THIS POEM REPLACES ALL PREVIOUS POEMS
So we're born and the rotting process
can't wait to begin.
Could be leukemia at three,
car crash at eleven,
overdose at twenty-one,
AIDS at thirty,
suicide at forty,
heart attack at fifty...
the doctors tell you none of this.
Even if we stay clear of the big stuff,
there's little acts of random decay
happening all the time to our bodies.
What can heart and mind do?
Complaining gets them nowhere.
Yes the deciduous forest mimics the process
but it gets rebirth for all its troubles.
Once human spring is behind us,
there's no more spring.
I'm a gangrened branch of a family tree.
Arthritis is my joints' step-children.
Dementia carries on my mind's forgotten name.
Sure there's love
but have you checked its EKG lately.
I'm at another funeral.
"Dead before his time," they mutter.
But isn't death the only time?
"In life there is death," intones the priest.
Yes, and that's all there is.
Okay, so I'm a pessimist.
But I was born an optimist.
More proof as if it was needed.
(John Grey is an Australian poet, US resident, recently published in Sheepshead Review, Poetry Salzburg Review and Hollins Critic. Latest books, “Leaves On Pages” and “Memory Outside The Head” are available through Amazon. Work upcoming in Lana Turner and International Poetry Review.)
Choosing What to Say
I must have fritted away a dozen chores today,
inattentive to their insistent need.
I watched a stunned fly waver and die.
Every word that needed to be said remains unsaid.
There is luxury in entering the Stillness,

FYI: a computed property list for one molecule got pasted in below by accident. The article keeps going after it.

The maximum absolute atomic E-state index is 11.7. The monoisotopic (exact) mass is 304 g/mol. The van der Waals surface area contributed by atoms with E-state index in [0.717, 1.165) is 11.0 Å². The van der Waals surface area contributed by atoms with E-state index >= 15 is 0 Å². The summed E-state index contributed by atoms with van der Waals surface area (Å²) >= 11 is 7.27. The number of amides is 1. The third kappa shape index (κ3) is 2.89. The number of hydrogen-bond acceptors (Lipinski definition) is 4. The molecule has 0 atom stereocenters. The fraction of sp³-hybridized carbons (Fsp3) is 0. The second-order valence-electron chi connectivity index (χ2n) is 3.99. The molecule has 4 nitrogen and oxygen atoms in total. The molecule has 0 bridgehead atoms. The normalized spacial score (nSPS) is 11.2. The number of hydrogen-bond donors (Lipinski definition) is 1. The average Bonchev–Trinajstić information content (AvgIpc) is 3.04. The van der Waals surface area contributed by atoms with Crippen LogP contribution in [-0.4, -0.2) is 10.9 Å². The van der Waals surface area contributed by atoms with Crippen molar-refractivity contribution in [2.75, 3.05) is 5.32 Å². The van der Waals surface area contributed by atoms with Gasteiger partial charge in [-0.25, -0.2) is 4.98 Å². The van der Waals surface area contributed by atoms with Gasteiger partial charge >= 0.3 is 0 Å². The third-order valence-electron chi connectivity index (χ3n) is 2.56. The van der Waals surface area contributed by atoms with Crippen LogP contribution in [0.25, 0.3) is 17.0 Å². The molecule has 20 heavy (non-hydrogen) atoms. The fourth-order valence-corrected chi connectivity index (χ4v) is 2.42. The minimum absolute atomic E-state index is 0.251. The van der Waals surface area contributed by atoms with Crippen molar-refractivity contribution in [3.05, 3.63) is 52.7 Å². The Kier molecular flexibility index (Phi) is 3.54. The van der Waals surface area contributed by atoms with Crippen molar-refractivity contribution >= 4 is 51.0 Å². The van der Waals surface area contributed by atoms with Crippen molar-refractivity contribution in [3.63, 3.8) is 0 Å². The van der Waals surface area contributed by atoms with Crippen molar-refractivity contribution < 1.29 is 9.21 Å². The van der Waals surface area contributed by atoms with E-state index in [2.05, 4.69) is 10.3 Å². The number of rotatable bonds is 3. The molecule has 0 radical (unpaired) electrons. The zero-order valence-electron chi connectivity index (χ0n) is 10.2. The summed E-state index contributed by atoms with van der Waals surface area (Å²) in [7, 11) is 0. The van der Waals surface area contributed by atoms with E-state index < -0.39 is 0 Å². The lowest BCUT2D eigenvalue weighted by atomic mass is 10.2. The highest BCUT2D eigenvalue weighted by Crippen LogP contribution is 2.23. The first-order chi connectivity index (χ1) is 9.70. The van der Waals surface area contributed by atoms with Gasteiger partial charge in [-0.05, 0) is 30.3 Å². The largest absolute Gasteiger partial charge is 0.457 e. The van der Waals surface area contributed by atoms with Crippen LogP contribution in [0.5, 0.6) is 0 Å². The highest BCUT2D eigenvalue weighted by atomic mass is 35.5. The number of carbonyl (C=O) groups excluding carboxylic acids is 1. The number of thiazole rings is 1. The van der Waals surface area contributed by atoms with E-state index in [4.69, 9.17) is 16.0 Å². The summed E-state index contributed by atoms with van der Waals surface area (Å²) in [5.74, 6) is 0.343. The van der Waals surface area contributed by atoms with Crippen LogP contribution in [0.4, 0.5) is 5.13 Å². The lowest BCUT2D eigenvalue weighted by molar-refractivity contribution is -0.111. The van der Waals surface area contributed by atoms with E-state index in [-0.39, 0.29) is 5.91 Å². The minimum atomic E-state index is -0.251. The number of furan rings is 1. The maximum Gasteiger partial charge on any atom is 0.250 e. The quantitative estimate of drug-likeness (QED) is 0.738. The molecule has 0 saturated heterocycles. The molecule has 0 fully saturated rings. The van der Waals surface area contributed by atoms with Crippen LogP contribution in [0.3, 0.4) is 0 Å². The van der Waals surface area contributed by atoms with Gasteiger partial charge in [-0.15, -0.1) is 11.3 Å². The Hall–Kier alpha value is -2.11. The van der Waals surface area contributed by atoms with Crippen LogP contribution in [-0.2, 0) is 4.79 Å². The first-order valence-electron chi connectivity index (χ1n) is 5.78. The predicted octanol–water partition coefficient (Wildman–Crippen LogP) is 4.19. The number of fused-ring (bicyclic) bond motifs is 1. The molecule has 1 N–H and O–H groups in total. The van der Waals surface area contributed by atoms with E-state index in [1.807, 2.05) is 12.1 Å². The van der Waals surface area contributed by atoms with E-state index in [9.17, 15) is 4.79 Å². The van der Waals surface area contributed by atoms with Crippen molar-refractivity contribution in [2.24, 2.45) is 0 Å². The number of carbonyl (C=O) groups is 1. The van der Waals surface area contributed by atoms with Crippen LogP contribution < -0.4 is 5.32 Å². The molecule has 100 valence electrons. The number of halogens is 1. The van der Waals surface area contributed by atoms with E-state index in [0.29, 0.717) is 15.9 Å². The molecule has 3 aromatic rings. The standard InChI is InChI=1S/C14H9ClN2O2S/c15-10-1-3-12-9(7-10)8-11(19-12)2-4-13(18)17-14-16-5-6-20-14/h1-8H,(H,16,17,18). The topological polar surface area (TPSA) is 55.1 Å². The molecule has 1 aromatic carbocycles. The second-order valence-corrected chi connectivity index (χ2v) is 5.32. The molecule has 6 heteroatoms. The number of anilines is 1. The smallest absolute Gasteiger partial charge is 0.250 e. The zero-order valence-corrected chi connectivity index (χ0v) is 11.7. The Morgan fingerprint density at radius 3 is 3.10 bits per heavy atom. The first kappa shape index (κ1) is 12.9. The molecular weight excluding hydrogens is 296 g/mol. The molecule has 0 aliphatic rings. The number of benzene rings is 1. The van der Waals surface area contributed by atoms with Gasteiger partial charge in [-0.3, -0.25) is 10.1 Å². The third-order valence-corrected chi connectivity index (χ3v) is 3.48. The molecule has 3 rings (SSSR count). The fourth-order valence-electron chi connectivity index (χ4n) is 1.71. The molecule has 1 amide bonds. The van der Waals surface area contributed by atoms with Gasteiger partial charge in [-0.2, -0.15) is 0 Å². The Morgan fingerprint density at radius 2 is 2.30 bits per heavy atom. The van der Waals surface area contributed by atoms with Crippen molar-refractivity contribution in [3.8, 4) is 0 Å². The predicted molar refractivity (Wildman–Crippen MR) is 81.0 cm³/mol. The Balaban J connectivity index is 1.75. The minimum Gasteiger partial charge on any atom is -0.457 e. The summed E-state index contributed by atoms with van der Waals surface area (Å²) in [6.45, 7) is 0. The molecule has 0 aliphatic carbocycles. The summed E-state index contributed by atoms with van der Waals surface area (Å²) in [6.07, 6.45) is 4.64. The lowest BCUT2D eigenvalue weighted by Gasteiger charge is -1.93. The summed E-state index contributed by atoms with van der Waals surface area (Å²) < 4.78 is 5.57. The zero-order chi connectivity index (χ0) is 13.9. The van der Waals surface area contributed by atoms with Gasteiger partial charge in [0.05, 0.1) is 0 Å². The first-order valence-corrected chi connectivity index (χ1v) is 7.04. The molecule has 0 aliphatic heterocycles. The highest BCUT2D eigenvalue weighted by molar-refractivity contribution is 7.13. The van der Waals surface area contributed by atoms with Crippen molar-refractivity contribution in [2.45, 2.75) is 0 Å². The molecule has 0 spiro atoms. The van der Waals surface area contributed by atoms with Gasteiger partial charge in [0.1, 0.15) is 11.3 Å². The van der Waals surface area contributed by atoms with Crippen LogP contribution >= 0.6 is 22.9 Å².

quiet like the building of a bird’s nest.
That silence tells me what I need to know.
I’ve learned the value of completing tasks.
When I was sixteen, a friend had a cardiac arrest,
dying mid-sentence. At seventeen, I witnessed
thousands die in Vietnam. At each death,
a vacuum is created, and emptiness filled it.
Nighttime swirls above my house,
bringing every word that should have been said.
I need to construct words
like foundation stones,
to use words that strengthen and console.
(Martin Willitts Jr, edits the Comstock Review.. His 25 chapbooks include the Turtle Island Quarterly Editor’s Choice Award, “The Wire Fence Holding Back the World” (Flowstone Press, 2017), plus 21 full-length collections including Blue Light Award “The Temporary World”. His current book includes “Harvest Time” (Deerbrook Editions, 2021).
Deep in my couch
Deep in my couch
of magnetic dust,
I am a bearded old man.
I pull out my last bundle
of memories beneath
my pillow for review.
What is left, old man,
cry solo in the dark.
Here is a small treasure chest
of crude diamonds, a glimpse
of white gold, charcoal,
fingers dipped in black tar.
I am a temple of worship with trinket dreams,
a tea kettle whistling ex-lovers boiling inside.
At dawn, shove them under, let me work.
We are all passengers traveling
on that train of the past--
senses, sins, errors, or omissions
deep in that couch.
(Michael Lee Johnson lived ten years in Canada during the Vietnam era and is a dual citizen of the United States and Canada. Today he is a poet, freelance writer, amateur photographer, and small business owner in Itasca, DuPage County, Illinois. Mr. Johnson is published in more than 2033 new publications. His poems have appeared in 42 countries; he edits and publishes ten poetry sites. He is the administrator of six Facebook poetry groups; he has several new poetry chapbooks coming out soon. He has over 536 published poems to date. Michael Lee Johnson is an internationally published poet 42 countries, nominated for 2 Pushcart Prize awards and 5 Best of the Net nominations. 243 poetry videos are now on YouTube https://www.youtube.com/user/poetrymanusa/videos.)
The Beautiful Space-